Posts Tagged ‘ motorcycle ’


There’s a country song out there by Emerson Drive called “Moments,” and in it, the reverberating chorus talks about how “I’ve had my moments” when he just rocked it.  The message of the song is simple: That homeless guy you walk by every day when you get off the train on your way into work…well, he wasn’t always homeless.  He is a person with actual accomplishments, family, relationships, and an entire history before you met him.  He’s had his moments of triumph, and the moment you met him may not have been his proudest, but homeless isn’t the only thing he’s ever been.  If the song was an old man serving hard-won life lessons on a silver platter, the lesson would be that it would serve you well to remember that.Image

I’ve liked this song ever since I first heard it, mainly because it reminds me to think hard about how I judge people, and how I act toward them myself.  And we all judge people…if you don’t think you do, you’re lying to yourself.  It’s built into our DNA, and the judgements we make are vital to our survival.  But it’s when our judgement becomes clouded by hatred, or distracted by bias, that it begins to work against us.  

In any case, I just had a “moment” myself, and it made me look inward at my own personal accomplishments.

I am part of this group of motorcycle riders on Facebook; most of the time, people post pictures of their bike in all of the great photo-op ready places they’ve been — mainly to enjoy and illustrate the freedom that riding a motorcycle can afford you.  I love it.  But this time, I noticed a question that a gentleman in the group had, where he noticed a spark plug lead that was connected loosely to the plug; when he connected it fully, he was impressed at the amount of “extra” power he got out of his engine, and asked what the cause could’ve been. I saw comments on the post from people who knew how engines work and from those who didn’t and guessed, and it really made me feel like I had a “moment” when I was able to explain that a loose electrical lead can make the spark plug produce a weak spark, which can lead to incomplete combustion inside the cylinder, which can lead to loss of power and wasted fuel (from the unburnt fuel leaving out the exhaust pipe).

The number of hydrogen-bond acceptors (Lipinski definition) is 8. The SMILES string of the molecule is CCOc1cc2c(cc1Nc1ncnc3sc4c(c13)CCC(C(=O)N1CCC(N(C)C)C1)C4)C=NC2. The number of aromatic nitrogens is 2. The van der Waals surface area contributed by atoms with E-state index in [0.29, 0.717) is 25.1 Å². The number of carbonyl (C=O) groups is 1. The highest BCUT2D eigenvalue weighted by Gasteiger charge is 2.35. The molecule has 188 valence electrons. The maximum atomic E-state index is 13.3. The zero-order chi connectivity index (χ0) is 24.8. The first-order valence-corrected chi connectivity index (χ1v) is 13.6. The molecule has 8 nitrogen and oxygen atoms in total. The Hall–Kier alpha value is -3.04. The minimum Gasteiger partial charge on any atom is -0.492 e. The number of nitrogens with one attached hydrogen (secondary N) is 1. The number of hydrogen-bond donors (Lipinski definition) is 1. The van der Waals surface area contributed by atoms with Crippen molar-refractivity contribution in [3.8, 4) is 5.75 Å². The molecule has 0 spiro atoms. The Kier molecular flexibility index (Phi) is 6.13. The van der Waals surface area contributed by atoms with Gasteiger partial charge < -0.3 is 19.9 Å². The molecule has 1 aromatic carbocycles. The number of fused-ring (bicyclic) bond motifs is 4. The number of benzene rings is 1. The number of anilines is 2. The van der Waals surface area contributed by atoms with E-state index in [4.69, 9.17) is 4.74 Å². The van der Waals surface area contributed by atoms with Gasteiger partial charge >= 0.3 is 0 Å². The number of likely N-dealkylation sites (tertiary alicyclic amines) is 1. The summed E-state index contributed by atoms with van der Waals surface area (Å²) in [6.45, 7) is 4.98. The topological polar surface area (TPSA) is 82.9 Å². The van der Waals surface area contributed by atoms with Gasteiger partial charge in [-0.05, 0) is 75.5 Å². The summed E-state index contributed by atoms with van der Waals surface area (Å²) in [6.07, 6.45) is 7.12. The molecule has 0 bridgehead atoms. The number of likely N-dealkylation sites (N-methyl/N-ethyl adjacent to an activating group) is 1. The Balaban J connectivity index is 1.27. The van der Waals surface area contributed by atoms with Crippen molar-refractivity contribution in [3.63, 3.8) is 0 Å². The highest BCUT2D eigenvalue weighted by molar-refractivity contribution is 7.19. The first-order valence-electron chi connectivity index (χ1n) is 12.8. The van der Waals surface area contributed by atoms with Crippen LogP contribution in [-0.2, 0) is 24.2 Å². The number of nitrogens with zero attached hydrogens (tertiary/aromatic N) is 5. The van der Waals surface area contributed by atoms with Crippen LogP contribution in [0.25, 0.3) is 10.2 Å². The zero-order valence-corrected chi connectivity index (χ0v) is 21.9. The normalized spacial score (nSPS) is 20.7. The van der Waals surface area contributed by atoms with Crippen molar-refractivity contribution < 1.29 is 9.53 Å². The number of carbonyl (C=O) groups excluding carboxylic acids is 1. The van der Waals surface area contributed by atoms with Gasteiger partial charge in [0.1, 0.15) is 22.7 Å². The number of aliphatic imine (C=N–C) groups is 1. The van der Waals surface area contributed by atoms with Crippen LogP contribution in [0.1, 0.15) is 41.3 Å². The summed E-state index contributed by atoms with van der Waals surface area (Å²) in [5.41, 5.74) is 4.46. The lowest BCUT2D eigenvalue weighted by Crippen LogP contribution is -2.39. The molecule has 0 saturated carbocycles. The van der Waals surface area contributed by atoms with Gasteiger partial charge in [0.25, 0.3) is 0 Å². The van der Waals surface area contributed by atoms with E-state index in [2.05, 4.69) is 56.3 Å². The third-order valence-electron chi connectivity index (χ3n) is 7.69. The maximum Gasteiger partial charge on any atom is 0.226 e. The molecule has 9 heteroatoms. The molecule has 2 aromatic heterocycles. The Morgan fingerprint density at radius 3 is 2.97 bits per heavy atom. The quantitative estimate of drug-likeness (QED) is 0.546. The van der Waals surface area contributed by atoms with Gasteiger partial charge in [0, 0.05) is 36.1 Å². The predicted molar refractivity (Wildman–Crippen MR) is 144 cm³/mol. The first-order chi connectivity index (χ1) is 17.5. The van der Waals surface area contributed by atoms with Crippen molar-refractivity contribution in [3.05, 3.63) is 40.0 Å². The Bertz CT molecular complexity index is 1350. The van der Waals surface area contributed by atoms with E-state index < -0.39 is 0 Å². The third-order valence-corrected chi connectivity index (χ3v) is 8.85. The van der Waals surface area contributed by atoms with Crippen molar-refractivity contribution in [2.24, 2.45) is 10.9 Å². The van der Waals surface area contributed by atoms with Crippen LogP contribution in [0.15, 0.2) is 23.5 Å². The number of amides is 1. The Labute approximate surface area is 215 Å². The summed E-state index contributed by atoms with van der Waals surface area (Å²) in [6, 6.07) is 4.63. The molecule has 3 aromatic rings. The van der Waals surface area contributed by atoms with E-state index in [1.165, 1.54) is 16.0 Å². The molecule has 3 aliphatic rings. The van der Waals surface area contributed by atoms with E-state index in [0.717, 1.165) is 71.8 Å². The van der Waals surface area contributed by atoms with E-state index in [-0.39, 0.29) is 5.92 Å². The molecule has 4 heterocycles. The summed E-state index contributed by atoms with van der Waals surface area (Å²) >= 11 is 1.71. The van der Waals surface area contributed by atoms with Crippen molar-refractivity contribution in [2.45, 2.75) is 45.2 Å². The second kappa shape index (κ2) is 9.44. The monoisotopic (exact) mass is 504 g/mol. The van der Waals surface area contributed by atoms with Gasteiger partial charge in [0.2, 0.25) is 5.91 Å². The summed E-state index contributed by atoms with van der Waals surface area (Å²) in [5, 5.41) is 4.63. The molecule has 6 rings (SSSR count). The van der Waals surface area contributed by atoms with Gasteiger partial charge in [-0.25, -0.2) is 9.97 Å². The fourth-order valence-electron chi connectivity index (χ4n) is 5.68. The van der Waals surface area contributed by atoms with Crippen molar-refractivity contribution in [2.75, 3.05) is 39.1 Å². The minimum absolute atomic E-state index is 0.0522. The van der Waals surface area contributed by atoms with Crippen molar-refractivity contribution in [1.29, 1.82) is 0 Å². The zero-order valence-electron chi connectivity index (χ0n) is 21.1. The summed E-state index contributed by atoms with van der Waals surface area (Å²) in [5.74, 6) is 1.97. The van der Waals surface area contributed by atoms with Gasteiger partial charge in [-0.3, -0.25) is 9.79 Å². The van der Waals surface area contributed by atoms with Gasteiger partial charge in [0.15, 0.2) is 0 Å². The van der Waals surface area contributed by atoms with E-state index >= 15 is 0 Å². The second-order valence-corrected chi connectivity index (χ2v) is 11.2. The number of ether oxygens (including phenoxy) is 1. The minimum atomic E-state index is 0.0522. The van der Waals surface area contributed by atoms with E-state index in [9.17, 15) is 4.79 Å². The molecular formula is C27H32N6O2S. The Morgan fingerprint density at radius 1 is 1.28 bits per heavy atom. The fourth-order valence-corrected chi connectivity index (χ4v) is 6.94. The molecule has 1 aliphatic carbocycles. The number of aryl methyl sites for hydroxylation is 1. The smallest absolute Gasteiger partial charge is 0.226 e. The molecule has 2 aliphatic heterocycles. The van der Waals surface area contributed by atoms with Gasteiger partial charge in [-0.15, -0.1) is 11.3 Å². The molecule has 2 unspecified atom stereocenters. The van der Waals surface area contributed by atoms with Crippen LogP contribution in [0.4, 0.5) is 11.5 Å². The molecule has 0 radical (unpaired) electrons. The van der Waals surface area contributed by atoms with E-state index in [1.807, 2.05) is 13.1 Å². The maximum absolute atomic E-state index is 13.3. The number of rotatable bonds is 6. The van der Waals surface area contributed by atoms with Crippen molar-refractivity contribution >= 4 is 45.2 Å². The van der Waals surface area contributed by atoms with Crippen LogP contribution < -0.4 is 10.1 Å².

It isn’t that I felt superior, it’s more about the pride I felt at being able to explain the process to those who aren’t yet aware.  It was small, but it was a “moment” for me, and it is exactly what I envisioned when I became an aircraft mechanic at 22 years old.  My Dad could take a good shot at fixing anything, and I wanted to emulate what I so admired as a kid.  When you get into a career, you begin to slowly become an expert at it, and it’s only after you discuss the everyday things you do with those who aren’t aware of it that you begin to notice just how much you know.    

That happened to me, and I am not ashamed to admit that it was just as gratifying as I envisioned it would be a decade and a half ago.  

What moments have you had?  It’s okay to acknowledge them, you know…don’t be shy!